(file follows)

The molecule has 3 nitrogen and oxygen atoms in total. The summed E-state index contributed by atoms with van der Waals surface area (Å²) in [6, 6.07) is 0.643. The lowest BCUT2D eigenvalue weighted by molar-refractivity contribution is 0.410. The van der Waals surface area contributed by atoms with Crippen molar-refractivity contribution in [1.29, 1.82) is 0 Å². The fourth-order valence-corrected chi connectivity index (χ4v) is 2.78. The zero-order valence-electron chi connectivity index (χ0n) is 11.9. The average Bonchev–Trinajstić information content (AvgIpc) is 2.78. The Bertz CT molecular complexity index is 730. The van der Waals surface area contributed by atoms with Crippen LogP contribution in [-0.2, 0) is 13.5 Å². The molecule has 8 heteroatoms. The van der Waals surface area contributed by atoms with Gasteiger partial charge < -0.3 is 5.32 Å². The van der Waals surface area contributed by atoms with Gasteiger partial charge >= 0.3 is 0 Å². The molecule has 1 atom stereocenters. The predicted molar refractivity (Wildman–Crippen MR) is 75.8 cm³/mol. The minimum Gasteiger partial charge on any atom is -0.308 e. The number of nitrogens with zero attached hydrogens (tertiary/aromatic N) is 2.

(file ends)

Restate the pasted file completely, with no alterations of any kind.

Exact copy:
The molecule has 3 nitrogen and oxygen atoms in total. The summed E-state index contributed by atoms with van der Waals surface area (Å²) in [6, 6.07) is 0.643. The lowest BCUT2D eigenvalue weighted by molar-refractivity contribution is 0.410. The van der Waals surface area contributed by atoms with Crippen molar-refractivity contribution in [1.29, 1.82) is 0 Å². The fourth-order valence-corrected chi connectivity index (χ4v) is 2.78. The zero-order valence-electron chi connectivity index (χ0n) is 11.9. The average Bonchev–Trinajstić information content (AvgIpc) is 2.78. The Bertz CT molecular complexity index is 730. The van der Waals surface area contributed by atoms with Crippen LogP contribution in [-0.2, 0) is 13.5 Å². The molecule has 8 heteroatoms. The van der Waals surface area contributed by atoms with Gasteiger partial charge < -0.3 is 5.32 Å². The van der Waals surface area contributed by atoms with Gasteiger partial charge >= 0.3 is 0 Å². The molecule has 1 atom stereocenters. The predicted molar refractivity (Wildman–Crippen MR) is 75.8 cm³/mol. The minimum Gasteiger partial charge on any atom is -0.308 e. The number of nitrogens with zero attached hydrogens (tertiary/aromatic N) is 2.